The concept of framing is central to the wayfinding, identification, and donor signage program designed for the new Cheryl and Philip Milstein Center for Teaching and Learning at Barnard College. The 128,000-square-foot building is the latest addition to the Morningside Heights, New York, campus of the women’s liberal arts college partnered with Columbia University.
The framing concept can be found in the directional signage throughout the building, including in the new centerpiece library, student union, classrooms, and office complex. The concept allows for an easily changeable system of signs, with a color scheme and design that reflects Barnard’s branding and straightforward, resolute attitude toward academic studies. The system could be viewed as a reflection of the quintessential Barnard student, wearing black-framed eyeglasses, a white shirt, and blue jeans.
The flexible black framed signs feature white interiors, held together with segments of Barnard blue. Directional signs are reinforced with arrowheads, offering wayfinding clarity at circulation hubs.
As a diverse liberal arts college for women, special attention was given to addressing gender with the sign program. An ungendered set of symbols is deliberately used for “gender inclusive” restrooms.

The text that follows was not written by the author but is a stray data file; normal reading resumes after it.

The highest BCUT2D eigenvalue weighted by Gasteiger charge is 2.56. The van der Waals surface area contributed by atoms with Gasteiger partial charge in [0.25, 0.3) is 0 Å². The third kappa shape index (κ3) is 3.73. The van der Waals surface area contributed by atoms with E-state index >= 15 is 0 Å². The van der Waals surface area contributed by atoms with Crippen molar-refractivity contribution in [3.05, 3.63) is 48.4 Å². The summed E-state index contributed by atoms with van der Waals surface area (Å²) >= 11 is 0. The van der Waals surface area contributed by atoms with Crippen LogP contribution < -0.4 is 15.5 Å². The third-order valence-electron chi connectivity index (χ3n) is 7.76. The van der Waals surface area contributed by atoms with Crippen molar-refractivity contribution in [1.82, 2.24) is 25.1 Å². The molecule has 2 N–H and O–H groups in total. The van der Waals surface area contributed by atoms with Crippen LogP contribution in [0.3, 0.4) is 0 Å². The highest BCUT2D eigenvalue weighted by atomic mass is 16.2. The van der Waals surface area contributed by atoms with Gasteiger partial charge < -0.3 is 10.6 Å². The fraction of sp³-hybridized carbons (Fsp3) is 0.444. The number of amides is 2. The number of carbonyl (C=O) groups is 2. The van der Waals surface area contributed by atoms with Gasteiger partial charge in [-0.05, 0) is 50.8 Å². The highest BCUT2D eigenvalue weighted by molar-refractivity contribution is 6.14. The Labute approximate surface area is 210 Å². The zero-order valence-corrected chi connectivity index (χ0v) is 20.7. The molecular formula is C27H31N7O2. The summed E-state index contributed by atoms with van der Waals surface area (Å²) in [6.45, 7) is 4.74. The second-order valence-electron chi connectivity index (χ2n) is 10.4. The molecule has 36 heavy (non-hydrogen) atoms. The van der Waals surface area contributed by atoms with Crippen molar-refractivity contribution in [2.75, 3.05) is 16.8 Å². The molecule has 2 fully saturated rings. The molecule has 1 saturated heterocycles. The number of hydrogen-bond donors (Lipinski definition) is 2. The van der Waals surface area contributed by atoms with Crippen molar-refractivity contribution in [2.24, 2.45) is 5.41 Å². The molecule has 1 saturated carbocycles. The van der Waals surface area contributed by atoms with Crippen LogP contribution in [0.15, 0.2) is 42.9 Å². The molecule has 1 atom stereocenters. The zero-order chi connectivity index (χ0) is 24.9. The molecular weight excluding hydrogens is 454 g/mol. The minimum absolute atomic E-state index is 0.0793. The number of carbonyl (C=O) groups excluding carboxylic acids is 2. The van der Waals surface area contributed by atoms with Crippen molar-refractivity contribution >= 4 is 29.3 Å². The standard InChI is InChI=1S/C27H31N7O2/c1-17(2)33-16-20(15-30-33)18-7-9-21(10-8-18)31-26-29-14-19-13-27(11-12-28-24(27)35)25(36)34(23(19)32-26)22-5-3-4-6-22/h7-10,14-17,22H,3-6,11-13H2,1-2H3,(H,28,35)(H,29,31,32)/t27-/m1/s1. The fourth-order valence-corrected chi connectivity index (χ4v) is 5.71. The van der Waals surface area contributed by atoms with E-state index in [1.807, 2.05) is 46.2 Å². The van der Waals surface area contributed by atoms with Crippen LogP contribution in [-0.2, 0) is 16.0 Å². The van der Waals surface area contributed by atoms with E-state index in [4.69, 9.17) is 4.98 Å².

The lobby of the Milstein Center, used for a variety of purposes including reception, study, and convocation, is foregrounded with a visually striking donor wall.
The display consists of a flurry of panels of varying shapes, sizes and hues of blue that coalesce into the Barnard College seal, each panel thanking a particular donor who has helped make the building possible. The donor wall serves as an artwork, with thin panels posted off the wall in a single continuous plane to create an attractive organic whole.
Designed by Skidmore, Owings & Merrill, the Milstein Center is a new academic hub for the Barnard campus, linking departments and disciplines both physically and philosophically, and serving as a distinctive place to convene students and faculty, facilitate collaboration, and foster dialogue.